A research paper by Erik Wesselius
The United Kingdom is home to a particularly influential services industry lobby, which operates through an organisation called "International Financial Services, London (IFSL)".1 Two IFSL working groups, the LOTIS2 Committee and the High-Level LOTIS Group, aim at influencing ongoing negotiations on the liberalisation of trade in services in the World Trade Organisation (WTO).
The LOTIS Committee and High-Level LOTIS Group are more than just another corporate pressure group. These two bodies constitute a veritable corporate state alliance in which senior UK government officials3 sit together with their business 'counterparts'.
"The strength and effectiveness of the LOTIS Committee derives from the open and co-operative interface which exists in its work between its private sector members and the British government officials who are involved in the negotiating process in Brussels and Geneva. This enables the UK position on financial and related professional services interests to be represented in the most direct way possible."4
This paper is largely based upon minutes of meetings of the LOTIS Committee and High-Level LOTIS Group that were recently uncovered by Corporate Europe Observatory5. These minutes, covering a period between April 1999 and February 2001, give an unprecedented insight in the day-to-day working of the LOTIS corporate state alliance. Within the LOTIS Committee and High-Level LOTIS Group, the distinction between public and private has become completely blurred. The LOTIS structures provide a private forum where government and business discuss strategies for ongoing WTO negotiations on liberalisation of trade in services. This allows the UK financial services industry an unjustified control over large parts of the UK trade policy agenda.
The minutes also reveal that government officials have allied with business in planning a campaign to defeat civil society opposition against the WTO services negotiations. At a LOTIS Committee meeting in February 2001, Mr. Malcolm McKinnon of the Department of Trade and Industry, warned his corporate LOTIS fellows that the case for liberalisation in services was "vulnerable when the NGOs asked for proof of where the economic benefits of liberalisation lay."6 As part of a public private counter-offensive, a research project was to be commissioned to provide case studies highlighting 'benefits' of trade in services liberalisation for developing countries. Media access was ensured: a high-level Reuters official promised that his company would be "most willing to give publicity".7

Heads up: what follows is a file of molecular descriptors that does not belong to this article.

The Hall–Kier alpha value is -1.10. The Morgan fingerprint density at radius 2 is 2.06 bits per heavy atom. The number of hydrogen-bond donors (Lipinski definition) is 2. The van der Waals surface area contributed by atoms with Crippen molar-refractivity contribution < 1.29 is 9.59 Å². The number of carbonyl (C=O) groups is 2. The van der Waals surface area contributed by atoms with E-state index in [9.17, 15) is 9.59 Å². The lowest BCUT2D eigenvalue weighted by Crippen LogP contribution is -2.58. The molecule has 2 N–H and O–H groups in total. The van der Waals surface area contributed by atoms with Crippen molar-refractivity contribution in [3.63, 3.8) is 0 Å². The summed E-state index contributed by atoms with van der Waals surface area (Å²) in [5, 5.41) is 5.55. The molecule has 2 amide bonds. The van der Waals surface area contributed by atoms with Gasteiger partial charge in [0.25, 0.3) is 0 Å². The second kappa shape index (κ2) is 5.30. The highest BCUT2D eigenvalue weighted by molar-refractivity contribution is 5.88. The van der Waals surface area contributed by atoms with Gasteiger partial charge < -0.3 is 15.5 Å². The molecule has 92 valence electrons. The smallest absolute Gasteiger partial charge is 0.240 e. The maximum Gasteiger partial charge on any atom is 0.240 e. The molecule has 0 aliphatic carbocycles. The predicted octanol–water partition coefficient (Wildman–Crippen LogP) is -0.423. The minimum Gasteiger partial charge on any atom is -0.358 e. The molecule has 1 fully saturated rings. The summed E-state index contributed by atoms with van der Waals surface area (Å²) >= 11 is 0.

While it is useful and justified for governments to take business concerns into account when formulating trade policy, privileged co-operative arrangements between business and government as embodied in IFSL/LOTIS do not belong in a truly democratic policy-making process. Considering the facts presented in this paper, the UK government should immediately discontinue its involvement in International Financial Services London and its LOTIS Committee and High-Level LOTIS Group. Similar corporate-state alliances in other policy areas should be dismantled, while existing UK trade policies would have to be reassessed and geared towards sustainable development. High priority should be given to the development of balanced and truly democratic mechanisms for civil society input in trade policy preparation.
Introducing GATS and lobbying by the services industry
The breakdown of the World Trade Organisation's (WTO) 1999 Ministerial Conference in Seattle thwarted corporate dreams of a broad push for global trade and investment liberalisation. No WTO Millennium Round was launched in Seattle. But government negotiators, backed by active corporate lobby groups, managed to salvage part of the Millennium Round agenda. In the beginning of the year 2000, WTO negotiations on extended liberalisation of trade in services, nicknamed 'GATS 2000', were launched.
Corporate lobbying was decisive for the coming into being of the General Agreement on Trade in Services (GATS), one of the so-called Marrakesh agreements concluded at the end of the GATT Uruguay Round in 19948. According to David Hartridge, former director of the WTO Services Division, "without the enormous pressure generated by the American financial services sector, particularly companies like American Express and CitiCorp, there would have been no services agreement."9